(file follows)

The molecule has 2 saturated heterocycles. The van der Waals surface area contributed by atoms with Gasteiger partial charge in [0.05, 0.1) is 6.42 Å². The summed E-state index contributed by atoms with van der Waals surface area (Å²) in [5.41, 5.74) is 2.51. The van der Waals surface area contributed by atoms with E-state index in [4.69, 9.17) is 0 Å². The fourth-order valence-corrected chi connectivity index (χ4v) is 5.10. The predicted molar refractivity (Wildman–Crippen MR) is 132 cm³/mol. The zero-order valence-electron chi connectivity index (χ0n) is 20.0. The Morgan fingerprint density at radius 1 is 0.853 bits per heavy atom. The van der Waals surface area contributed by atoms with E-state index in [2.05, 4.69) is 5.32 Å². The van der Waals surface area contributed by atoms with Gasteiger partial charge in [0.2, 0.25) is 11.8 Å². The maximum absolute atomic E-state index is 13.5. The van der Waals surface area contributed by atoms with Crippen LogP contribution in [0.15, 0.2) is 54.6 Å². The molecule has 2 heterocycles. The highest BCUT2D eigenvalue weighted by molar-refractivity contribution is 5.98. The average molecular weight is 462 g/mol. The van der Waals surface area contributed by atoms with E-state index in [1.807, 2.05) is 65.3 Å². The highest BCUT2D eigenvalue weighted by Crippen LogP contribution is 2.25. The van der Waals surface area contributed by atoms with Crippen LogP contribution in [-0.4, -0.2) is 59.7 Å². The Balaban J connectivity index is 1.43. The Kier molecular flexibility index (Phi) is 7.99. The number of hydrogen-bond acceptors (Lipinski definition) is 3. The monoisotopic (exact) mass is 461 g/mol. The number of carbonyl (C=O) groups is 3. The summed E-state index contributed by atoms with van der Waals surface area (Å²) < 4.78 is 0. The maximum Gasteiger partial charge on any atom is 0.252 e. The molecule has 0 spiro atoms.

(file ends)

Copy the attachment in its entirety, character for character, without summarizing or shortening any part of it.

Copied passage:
The molecule has 2 saturated heterocycles. The van der Waals surface area contributed by atoms with Gasteiger partial charge in [0.05, 0.1) is 6.42 Å². The summed E-state index contributed by atoms with van der Waals surface area (Å²) in [5.41, 5.74) is 2.51. The van der Waals surface area contributed by atoms with E-state index in [4.69, 9.17) is 0 Å². The fourth-order valence-corrected chi connectivity index (χ4v) is 5.10. The predicted molar refractivity (Wildman–Crippen MR) is 132 cm³/mol. The zero-order valence-electron chi connectivity index (χ0n) is 20.0. The Morgan fingerprint density at radius 1 is 0.853 bits per heavy atom. The van der Waals surface area contributed by atoms with E-state index in [2.05, 4.69) is 5.32 Å². The van der Waals surface area contributed by atoms with Gasteiger partial charge in [0.2, 0.25) is 11.8 Å². The maximum absolute atomic E-state index is 13.5. The van der Waals surface area contributed by atoms with Crippen LogP contribution in [0.15, 0.2) is 54.6 Å². The molecule has 2 heterocycles. The highest BCUT2D eigenvalue weighted by molar-refractivity contribution is 5.98. The average molecular weight is 462 g/mol. The van der Waals surface area contributed by atoms with E-state index in [1.807, 2.05) is 65.3 Å². The highest BCUT2D eigenvalue weighted by Crippen LogP contribution is 2.25. The van der Waals surface area contributed by atoms with Crippen LogP contribution in [-0.4, -0.2) is 59.7 Å². The Balaban J connectivity index is 1.43. The Kier molecular flexibility index (Phi) is 7.99. The number of hydrogen-bond acceptors (Lipinski definition) is 3. The monoisotopic (exact) mass is 461 g/mol. The number of carbonyl (C=O) groups is 3. The summed E-state index contributed by atoms with van der Waals surface area (Å²) < 4.78 is 0. The maximum Gasteiger partial charge on any atom is 0.252 e. The molecule has 0 spiro atoms.